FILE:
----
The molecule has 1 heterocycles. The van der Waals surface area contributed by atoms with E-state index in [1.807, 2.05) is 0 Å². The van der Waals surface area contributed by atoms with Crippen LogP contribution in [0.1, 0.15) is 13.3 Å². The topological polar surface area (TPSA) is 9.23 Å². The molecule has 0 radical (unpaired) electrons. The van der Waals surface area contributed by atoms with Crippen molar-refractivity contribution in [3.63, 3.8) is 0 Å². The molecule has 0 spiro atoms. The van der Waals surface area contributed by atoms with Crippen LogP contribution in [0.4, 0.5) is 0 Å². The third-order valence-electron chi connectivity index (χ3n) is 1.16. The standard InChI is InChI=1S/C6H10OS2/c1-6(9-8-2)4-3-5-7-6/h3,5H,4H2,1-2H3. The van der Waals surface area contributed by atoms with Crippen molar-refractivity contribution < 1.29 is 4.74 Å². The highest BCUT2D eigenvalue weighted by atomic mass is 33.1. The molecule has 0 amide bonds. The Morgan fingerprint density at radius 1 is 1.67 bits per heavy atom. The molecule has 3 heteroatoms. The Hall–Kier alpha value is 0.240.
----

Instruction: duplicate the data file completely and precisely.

The molecule has 1 heterocycles. The van der Waals surface area contributed by atoms with E-state index in [1.807, 2.05) is 0 Å². The van der Waals surface area contributed by atoms with Crippen LogP contribution in [0.1, 0.15) is 13.3 Å². The topological polar surface area (TPSA) is 9.23 Å². The molecule has 0 radical (unpaired) electrons. The van der Waals surface area contributed by atoms with Crippen molar-refractivity contribution in [3.63, 3.8) is 0 Å². The molecule has 0 spiro atoms. The van der Waals surface area contributed by atoms with Crippen LogP contribution in [0.4, 0.5) is 0 Å². The third-order valence-electron chi connectivity index (χ3n) is 1.16. The standard InChI is InChI=1S/C6H10OS2/c1-6(9-8-2)4-3-5-7-6/h3,5H,4H2,1-2H3. The van der Waals surface area contributed by atoms with Crippen molar-refractivity contribution < 1.29 is 4.74 Å². The highest BCUT2D eigenvalue weighted by atomic mass is 33.1. The molecule has 0 amide bonds. The Morgan fingerprint density at radius 1 is 1.67 bits per heavy atom. The molecule has 3 heteroatoms. The Hall–Kier alpha value is 0.240.